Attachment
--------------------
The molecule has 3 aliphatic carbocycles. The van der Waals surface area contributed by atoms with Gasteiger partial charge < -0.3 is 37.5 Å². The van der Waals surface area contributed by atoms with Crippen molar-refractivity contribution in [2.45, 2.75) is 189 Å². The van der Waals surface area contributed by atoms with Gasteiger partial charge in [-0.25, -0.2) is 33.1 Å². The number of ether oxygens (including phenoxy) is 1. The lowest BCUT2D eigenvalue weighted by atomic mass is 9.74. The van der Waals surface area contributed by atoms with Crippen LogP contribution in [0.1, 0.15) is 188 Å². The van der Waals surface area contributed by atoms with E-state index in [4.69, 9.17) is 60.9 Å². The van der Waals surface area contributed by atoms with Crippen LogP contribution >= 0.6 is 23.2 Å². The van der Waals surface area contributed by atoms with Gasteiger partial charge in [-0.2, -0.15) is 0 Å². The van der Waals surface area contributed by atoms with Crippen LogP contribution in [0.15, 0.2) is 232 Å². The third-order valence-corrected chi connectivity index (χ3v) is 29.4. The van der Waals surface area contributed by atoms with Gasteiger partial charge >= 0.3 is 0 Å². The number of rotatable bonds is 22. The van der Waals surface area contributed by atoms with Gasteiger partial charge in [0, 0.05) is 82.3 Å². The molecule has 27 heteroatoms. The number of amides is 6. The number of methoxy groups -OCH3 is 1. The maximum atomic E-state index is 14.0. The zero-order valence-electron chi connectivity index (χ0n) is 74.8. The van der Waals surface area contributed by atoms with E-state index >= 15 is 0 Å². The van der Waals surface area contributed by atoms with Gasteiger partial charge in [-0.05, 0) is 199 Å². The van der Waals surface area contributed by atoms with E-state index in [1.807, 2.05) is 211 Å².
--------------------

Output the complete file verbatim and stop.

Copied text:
The molecule has 3 aliphatic carbocycles. The van der Waals surface area contributed by atoms with Gasteiger partial charge < -0.3 is 37.5 Å². The van der Waals surface area contributed by atoms with Crippen molar-refractivity contribution in [2.45, 2.75) is 189 Å². The van der Waals surface area contributed by atoms with Gasteiger partial charge in [-0.25, -0.2) is 33.1 Å². The number of ether oxygens (including phenoxy) is 1. The lowest BCUT2D eigenvalue weighted by atomic mass is 9.74. The van der Waals surface area contributed by atoms with Crippen LogP contribution in [0.1, 0.15) is 188 Å². The van der Waals surface area contributed by atoms with E-state index in [4.69, 9.17) is 60.9 Å². The van der Waals surface area contributed by atoms with Crippen LogP contribution >= 0.6 is 23.2 Å². The van der Waals surface area contributed by atoms with Gasteiger partial charge in [-0.2, -0.15) is 0 Å². The van der Waals surface area contributed by atoms with Crippen LogP contribution in [0.15, 0.2) is 232 Å². The third-order valence-corrected chi connectivity index (χ3v) is 29.4. The van der Waals surface area contributed by atoms with Gasteiger partial charge >= 0.3 is 0 Å². The number of rotatable bonds is 22. The van der Waals surface area contributed by atoms with Gasteiger partial charge in [0, 0.05) is 82.3 Å². The molecule has 27 heteroatoms. The number of amides is 6. The number of methoxy groups -OCH3 is 1. The maximum atomic E-state index is 14.0. The zero-order valence-electron chi connectivity index (χ0n) is 74.8. The van der Waals surface area contributed by atoms with E-state index >= 15 is 0 Å². The van der Waals surface area contributed by atoms with Gasteiger partial charge in [-0.05, 0) is 199 Å². The van der Waals surface area contributed by atoms with E-state index in [1.807, 2.05) is 211 Å².